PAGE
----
The charity World Vision International is a major provider of disaster relief across the globe. So when Hurricane Harvey hit Texas, the group revved up its fundraising big-time. “We’ve raised just under $4 million in cash donations,” said Drew Clark, the charity’s senior director of emergencies.
Two weeks later Hurricane Irma roared through the Caribbean and Florida. This time World Vision brought in $900,000.
Then came the big earthquake in Mexico that killed more than 340 people. That fundraising appeal netted $150,000.
And for Hurricane Maria–which has left many of the 3.4 million U.S. citizens in Puerto Rico without reliable sources of power, food or even water–World Vision has only taken in about $100,000.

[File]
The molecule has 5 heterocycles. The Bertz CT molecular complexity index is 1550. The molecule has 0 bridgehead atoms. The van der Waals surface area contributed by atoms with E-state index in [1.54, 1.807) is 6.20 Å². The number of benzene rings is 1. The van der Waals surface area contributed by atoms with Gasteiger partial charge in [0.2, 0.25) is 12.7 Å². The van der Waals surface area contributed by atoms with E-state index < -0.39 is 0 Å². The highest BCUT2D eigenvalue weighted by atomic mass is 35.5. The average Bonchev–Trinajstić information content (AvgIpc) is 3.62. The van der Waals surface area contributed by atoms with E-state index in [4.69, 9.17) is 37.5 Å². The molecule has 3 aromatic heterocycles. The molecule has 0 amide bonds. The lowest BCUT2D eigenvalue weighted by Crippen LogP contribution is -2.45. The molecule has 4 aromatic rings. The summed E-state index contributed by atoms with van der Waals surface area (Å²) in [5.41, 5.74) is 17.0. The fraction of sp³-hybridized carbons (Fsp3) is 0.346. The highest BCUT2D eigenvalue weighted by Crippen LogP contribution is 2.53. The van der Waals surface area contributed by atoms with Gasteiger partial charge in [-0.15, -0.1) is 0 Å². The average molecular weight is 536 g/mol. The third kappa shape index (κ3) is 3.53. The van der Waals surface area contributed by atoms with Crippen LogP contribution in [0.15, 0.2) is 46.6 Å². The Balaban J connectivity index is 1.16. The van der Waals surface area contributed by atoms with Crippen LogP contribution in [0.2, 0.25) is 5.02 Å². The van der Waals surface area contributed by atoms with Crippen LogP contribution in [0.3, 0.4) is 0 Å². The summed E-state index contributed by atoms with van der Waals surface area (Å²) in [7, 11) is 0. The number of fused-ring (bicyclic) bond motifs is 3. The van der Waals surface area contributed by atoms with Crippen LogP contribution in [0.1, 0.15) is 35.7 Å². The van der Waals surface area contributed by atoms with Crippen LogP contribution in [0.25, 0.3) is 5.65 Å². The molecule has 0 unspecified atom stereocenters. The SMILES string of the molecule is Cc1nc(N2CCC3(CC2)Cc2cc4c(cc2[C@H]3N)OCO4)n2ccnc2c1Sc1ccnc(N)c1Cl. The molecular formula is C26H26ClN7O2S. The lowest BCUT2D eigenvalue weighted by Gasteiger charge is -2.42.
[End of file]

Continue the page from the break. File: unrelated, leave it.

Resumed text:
“There is clearly evidence of donor fatigue,” says Clark. “There’s just a limit to the amount of responses that we can successfully fundraise for.”
“I would say it is somewhat unprecedented,” says Leisel Talley of the epic cascade of disasters. She is leading the international component of the Centers for Disease Control and Prevention’s response to the hurricanes. Talley says it’s not just that the U.S. has been clobbered with three disasters in a row. It’s that this happened alongside multiple other new crises since August.